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The Girl Who Soared Over Fairyland and Cut the Moon in Two Hardcover – October 1, 2013
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*Starred Review* Plucky September makes her way back to Valente’s marvelous, mesmerizing fairyland, following her previous trip, in The Girl Who Fell beneath Fairyland and Led the Revels There (2012). But this time, she’s a seasoned traveler: a bit older, a bit wiser, and ready to start acting like the 14-year-old young lady she’s expected to be. September swoops into fairyland, along with her growing-flashier-by-the-minute Model A Ford, and discovers a land so beset by rules and regulations that she must receive an official profession—she’s named “royal scofflaw, professional revolutionary, and criminal of the realm”—prior to entering. But before she can get to adventuring, she’s tasked with delivering a package to the moon, which has begun to shudder and shake with moonquakes because a terrible yeti is trying to break it to pieces. September and her friends traverse the moon, meet their fates, encounter older and younger versions of themselves, and wonder what, exactly, makes them who they are—all while trying to find the speedy yeti and stop him from his destructive plans. As usual, Valente enlightens readers with pearly gleams of wisdom about honesty, identity, free will, and growing up. September often worries who she should be and what path she should follow, but the lovely truth, tenderly told, is that it’s all up to her. Thanks to a dramatic cliff-hanger ending, there is sure to be more empowerment and whimsy to come. Grades 5-8. --Sarah Hunter
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But, unlike the two earlier books in the series, Soared does not stand on its own--not only is there a cliffhanger ending, the book brings up far more issues than it resolves. Indeed, the strong narrative drive of the second book, is largely missing here. Instead, Valente barely bothers to connect the chapters and instead seems more focused on philosophical questions and literary inventions. September has moments of initiative and action, but much of the storyline is driven by external events or concerns matters that happened in the past. For that reason, it's less, too, of a children's book than the earlier ones. Older kids who enjoyed the first two, though, will probably enjoy this one as well. It won't, however, hook anyone new into the series.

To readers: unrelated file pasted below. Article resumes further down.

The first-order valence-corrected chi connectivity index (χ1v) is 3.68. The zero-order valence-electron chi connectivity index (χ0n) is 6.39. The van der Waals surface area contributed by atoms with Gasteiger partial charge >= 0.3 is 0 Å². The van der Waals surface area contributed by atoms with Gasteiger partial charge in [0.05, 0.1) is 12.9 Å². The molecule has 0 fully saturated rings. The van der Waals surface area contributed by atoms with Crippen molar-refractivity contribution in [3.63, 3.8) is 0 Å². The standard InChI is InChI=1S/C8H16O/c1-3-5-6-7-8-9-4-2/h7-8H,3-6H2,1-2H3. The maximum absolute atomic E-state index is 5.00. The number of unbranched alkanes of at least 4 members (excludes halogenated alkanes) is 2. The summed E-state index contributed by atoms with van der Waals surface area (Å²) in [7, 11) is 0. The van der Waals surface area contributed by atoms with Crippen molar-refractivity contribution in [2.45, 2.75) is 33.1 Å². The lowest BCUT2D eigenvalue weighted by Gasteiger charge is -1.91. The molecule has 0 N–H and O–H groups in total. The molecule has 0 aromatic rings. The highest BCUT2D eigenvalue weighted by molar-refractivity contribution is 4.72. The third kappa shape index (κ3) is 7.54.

In other words, this book suffers from middle-itis--it's largely set up for the next novel. In many ways, it's really a three-star not a four-star novel, but I'm giving it extra credit for Valente's vision of the moon and the potential of the storyline she's developing.
I say that carefully…I enjoyed the book immensely. It’s just that the first two stories drove themselves so well, and the third one stalled out a few times. It was almost like the whimsy and the glory of the words took precedence over the story. This time around, instead of September moving herself from one task to another, she has to stop and listen to a lecture. Every new person September meets—first page to last page—spends several pages waxing poetic about this or that life lesson. It happens over and over again! Still, each lecture is filled with beautiful words of great depth and meaning. I felt compelled to highlight many passages for future reflection. But I wish there would have been more story and less lecturing!
The story that was there was great fun. This time, September goes to the moon, where she finally reconnects with her friends we missed from book two. Together they travel through photographs, quest to find a severed Yeti paw, destroy fate with a hammer, meet past and future versions of themselves, learn what happened to the missing Fairies of Fairy Land, and many other fantastical adventures that make no sense when you try to write about them afterwards--but make perfect sense when you read about them in the book! There is a cliffhanger ending this time, which is never a good thing for me when the next book in the series hasn’t been written yet.
Honestly though, as much as I’ve enjoyed these stories, I think I’m ready for a break from the quaint and eccentric oddities of Septembers adventures in Fairy Land. I think I’ll be ready to go back again soon though—hopefully right about the time book for is published!